RHINO SUBSPECIES INTRO

There are five remaining species of rhinoceros left in existence today. The other six known species have become extinct due to various reasons, but mainly because of hunting and poaching.

These extant (or remaining) species share many similar characteristics, but are also quite different from one another in certain respects.

They are found in various regions all over the world, itemprop="url" although their natural habitats are confined to Africa and Asia.

The five remaining rhino species are:

The White Rhinoceros
The White Rhinoceros is found predominantly in South Africa, and is identified by its wide, flat upper lip (as opposed to the hooked lip of the other species). There are two subspecies that fall under the “White Rhino” umbrella the Northern White Rhinoceros and the Southern White Rhinoceros. The Southern subspecies is far more prolific than the Northern. In fact, there are believed to be fewer than 10 Northern White Rhinos in existence in the wild. Major efforts are underway to enable those in captivity to breed to save this subspecies from total extinction. The Southern White Rhino’s numbers are considerably higher, at around 14 000 individuals.

Like the Black and Sumatran Rhinos, the White Rhino has two horns on its snout. The anterior horn is large and prominent, while the posterior one (behind it) is much smaller. The flat upper lip allows the White Rhino to graze on grasses at ground level. This rhino’s colour ranges from brown to slate-grey.

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The Black Rhinoceros
The Black Rhinoceros, which also displays varying shades of browns and greys as typical hide colours, is also known as the hooked-lipped rhino for its long upper lip. This adaptation enables it to grasp long grasses, fruits and leaves. There are four subspecies of Black Rhino;namely 1) the Western Rhino (Diceros bicornis longipes), 2) the Eastern Rhino (Diceros bicornis michaeli), 3) the South-western Rhino (Diceros bicornis bicornis) and 4) the South Central Rhino (Diceros bicornis minor).

The Black Rhino has two horns, the front of which is far more prominent than the one behind it. In terms of its physical size, it is smaller than the White Rhino, but still a massive animal. In general, the Black Rhino favours open woodlands as its habitat of choice.

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The Indian Rhinoceros
This rhino is found in Nepal and North-Eastern India. Its habitat is confined to the Himalayan forests and the tall grasslands. This rhino only has one horn, sharing this characteristic with the Javan Rhino.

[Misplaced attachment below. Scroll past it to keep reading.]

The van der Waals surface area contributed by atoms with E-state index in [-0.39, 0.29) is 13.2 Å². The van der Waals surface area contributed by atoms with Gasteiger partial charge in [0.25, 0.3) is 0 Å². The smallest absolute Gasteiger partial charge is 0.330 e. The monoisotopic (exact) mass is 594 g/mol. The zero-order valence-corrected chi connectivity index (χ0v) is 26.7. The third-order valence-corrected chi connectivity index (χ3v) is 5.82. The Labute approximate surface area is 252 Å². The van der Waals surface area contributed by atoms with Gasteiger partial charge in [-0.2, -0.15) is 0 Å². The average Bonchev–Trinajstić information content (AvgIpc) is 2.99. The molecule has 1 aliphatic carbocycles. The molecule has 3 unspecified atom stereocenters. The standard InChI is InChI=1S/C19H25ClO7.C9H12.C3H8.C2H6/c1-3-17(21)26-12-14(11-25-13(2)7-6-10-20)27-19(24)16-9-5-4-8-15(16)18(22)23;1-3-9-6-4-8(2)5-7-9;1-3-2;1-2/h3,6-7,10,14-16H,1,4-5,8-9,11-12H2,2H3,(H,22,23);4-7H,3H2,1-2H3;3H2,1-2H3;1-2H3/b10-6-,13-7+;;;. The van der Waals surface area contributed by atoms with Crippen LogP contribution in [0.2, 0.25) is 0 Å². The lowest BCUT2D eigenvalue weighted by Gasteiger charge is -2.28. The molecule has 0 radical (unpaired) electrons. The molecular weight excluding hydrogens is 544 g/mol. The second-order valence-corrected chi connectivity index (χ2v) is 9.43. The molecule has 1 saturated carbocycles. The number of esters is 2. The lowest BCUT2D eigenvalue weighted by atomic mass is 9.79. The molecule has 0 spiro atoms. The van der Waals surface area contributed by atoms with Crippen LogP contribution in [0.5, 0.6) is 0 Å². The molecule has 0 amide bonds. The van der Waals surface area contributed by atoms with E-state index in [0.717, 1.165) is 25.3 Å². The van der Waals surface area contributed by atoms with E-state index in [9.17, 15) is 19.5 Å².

The Indian Rhinoceros is characterised by its plated hide, which makes it appear to be wearing heavy armour. This is caused by large folds in the skin, where the hide is thinner and more flexible, between broad plates of tougher hide. The skin is covered in warty bumps.

This species is classified as being Vulnerable, and there are only about 2 500 individuals left today. The vast majority of these animals live in the Indian Kaziranga National Park.

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The Javan Rhinoceros
The Rhinoceros sondaicus, less formally known as the Javan Rhino, is one of the world’s most critically endangered species, with only a few dozen still in existence. These few specimens live in Indonesia and Vietnam;preferring dense rainforests, tall grasses and reed beds as their ideal habitat.

The Javan Rhinoceros has only one horn (for which it has been hunted to near-extinction), and a similar plated hide to its Indian cousin. This gives it a somewhat prehistoric appearance.

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The Sumatran Rhinoceros
The smallest of the remaining rhino species, the Sumatran Rhino is known for being the only one of its kind that has body hair. The older the animal, the less hair it has, which gives baby rhinos a particularly shaggy look. The coarse hair covers a body that has a distinct red-brown colour and keeps it warm in harsh climates and at high itemprop="url" altitudes.

The Sumatran Rhino has two horns and a hooked lip to aid in its eating fruit, leaves and long grasses. Of all of the rhino species, this is the most threatened.

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